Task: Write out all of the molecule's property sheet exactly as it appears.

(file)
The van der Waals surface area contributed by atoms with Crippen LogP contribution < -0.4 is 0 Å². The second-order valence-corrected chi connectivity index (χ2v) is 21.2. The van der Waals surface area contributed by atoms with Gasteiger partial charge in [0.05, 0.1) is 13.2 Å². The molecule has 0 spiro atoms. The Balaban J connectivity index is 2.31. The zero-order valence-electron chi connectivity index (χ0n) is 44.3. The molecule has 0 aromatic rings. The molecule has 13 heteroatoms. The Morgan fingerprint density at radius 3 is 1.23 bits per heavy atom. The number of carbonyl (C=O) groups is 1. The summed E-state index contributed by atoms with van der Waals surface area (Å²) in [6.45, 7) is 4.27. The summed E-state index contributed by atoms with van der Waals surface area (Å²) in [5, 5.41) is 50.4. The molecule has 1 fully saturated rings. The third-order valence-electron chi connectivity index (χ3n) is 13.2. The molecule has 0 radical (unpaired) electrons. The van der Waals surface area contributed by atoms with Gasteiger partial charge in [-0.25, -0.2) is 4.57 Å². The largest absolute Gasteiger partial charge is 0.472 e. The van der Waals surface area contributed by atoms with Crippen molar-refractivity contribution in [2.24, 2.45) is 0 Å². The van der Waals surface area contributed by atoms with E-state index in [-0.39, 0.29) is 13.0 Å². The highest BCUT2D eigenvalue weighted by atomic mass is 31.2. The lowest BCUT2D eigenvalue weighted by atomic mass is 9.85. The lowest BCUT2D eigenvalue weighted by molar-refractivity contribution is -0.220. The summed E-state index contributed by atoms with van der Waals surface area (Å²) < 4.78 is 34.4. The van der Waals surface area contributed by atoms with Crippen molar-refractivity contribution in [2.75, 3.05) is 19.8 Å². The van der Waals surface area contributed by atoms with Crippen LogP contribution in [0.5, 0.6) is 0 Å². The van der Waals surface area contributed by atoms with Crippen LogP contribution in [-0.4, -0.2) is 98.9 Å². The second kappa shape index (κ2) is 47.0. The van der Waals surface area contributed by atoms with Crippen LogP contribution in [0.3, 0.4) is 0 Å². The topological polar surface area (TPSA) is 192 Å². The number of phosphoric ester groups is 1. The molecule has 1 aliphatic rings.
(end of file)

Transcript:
The van der Waals surface area contributed by atoms with Crippen LogP contribution < -0.4 is 0 Å². The second-order valence-corrected chi connectivity index (χ2v) is 21.2. The van der Waals surface area contributed by atoms with Gasteiger partial charge in [0.05, 0.1) is 13.2 Å². The molecule has 0 spiro atoms. The Balaban J connectivity index is 2.31. The zero-order valence-electron chi connectivity index (χ0n) is 44.3. The molecule has 0 aromatic rings. The molecule has 13 heteroatoms. The Morgan fingerprint density at radius 3 is 1.23 bits per heavy atom. The number of carbonyl (C=O) groups is 1. The summed E-state index contributed by atoms with van der Waals surface area (Å²) in [6.45, 7) is 4.27. The summed E-state index contributed by atoms with van der Waals surface area (Å²) in [5, 5.41) is 50.4. The molecule has 1 fully saturated rings. The third-order valence-electron chi connectivity index (χ3n) is 13.2. The molecule has 0 radical (unpaired) electrons. The van der Waals surface area contributed by atoms with Gasteiger partial charge in [-0.25, -0.2) is 4.57 Å². The largest absolute Gasteiger partial charge is 0.472 e. The van der Waals surface area contributed by atoms with Crippen molar-refractivity contribution in [2.24, 2.45) is 0 Å². The van der Waals surface area contributed by atoms with E-state index in [-0.39, 0.29) is 13.0 Å². The highest BCUT2D eigenvalue weighted by atomic mass is 31.2. The lowest BCUT2D eigenvalue weighted by atomic mass is 9.85. The lowest BCUT2D eigenvalue weighted by molar-refractivity contribution is -0.220. The summed E-state index contributed by atoms with van der Waals surface area (Å²) < 4.78 is 34.4. The van der Waals surface area contributed by atoms with Crippen molar-refractivity contribution in [2.75, 3.05) is 19.8 Å². The van der Waals surface area contributed by atoms with Crippen LogP contribution in [0.5, 0.6) is 0 Å². The van der Waals surface area contributed by atoms with Crippen LogP contribution in [-0.4, -0.2) is 98.9 Å². The second kappa shape index (κ2) is 47.0. The van der Waals surface area contributed by atoms with Crippen LogP contribution in [0.3, 0.4) is 0 Å². The topological polar surface area (TPSA) is 192 Å². The number of phosphoric ester groups is 1. The molecule has 1 aliphatic rings.